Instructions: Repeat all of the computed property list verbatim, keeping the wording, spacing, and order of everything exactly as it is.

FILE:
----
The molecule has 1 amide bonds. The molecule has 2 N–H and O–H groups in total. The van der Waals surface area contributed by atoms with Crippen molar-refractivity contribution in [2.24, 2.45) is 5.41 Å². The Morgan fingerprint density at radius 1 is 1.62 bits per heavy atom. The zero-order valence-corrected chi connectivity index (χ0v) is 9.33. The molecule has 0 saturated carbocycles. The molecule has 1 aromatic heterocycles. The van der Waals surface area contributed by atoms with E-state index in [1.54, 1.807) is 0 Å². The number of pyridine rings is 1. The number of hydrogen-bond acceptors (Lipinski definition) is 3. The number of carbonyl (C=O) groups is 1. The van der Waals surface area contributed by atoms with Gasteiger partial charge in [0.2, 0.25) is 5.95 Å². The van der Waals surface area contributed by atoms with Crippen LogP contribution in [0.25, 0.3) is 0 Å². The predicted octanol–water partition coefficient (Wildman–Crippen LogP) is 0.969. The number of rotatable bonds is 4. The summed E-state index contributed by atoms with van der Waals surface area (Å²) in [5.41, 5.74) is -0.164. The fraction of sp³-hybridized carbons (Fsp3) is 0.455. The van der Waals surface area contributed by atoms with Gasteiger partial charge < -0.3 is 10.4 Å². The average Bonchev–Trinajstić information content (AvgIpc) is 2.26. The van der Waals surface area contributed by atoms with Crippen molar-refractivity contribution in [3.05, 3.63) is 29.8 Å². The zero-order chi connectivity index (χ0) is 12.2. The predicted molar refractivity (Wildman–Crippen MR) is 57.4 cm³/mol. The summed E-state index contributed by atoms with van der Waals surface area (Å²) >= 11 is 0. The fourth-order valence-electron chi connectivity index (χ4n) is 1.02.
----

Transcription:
The molecule has 1 amide bonds. The molecule has 2 N–H and O–H groups in total. The van der Waals surface area contributed by atoms with Crippen molar-refractivity contribution in [2.24, 2.45) is 5.41 Å². The Morgan fingerprint density at radius 1 is 1.62 bits per heavy atom. The zero-order valence-corrected chi connectivity index (χ0v) is 9.33. The molecule has 0 saturated carbocycles. The molecule has 1 aromatic heterocycles. The van der Waals surface area contributed by atoms with E-state index in [1.54, 1.807) is 0 Å². The number of pyridine rings is 1. The number of hydrogen-bond acceptors (Lipinski definition) is 3. The number of carbonyl (C=O) groups is 1. The van der Waals surface area contributed by atoms with Gasteiger partial charge in [0.2, 0.25) is 5.95 Å². The van der Waals surface area contributed by atoms with Crippen LogP contribution in [0.25, 0.3) is 0 Å². The predicted octanol–water partition coefficient (Wildman–Crippen LogP) is 0.969. The number of rotatable bonds is 4. The summed E-state index contributed by atoms with van der Waals surface area (Å²) in [5.41, 5.74) is -0.164. The fraction of sp³-hybridized carbons (Fsp3) is 0.455. The van der Waals surface area contributed by atoms with Gasteiger partial charge < -0.3 is 10.4 Å². The average Bonchev–Trinajstić information content (AvgIpc) is 2.26. The van der Waals surface area contributed by atoms with Crippen molar-refractivity contribution in [3.05, 3.63) is 29.8 Å². The zero-order chi connectivity index (χ0) is 12.2. The predicted molar refractivity (Wildman–Crippen MR) is 57.4 cm³/mol. The summed E-state index contributed by atoms with van der Waals surface area (Å²) >= 11 is 0. The fourth-order valence-electron chi connectivity index (χ4n) is 1.02.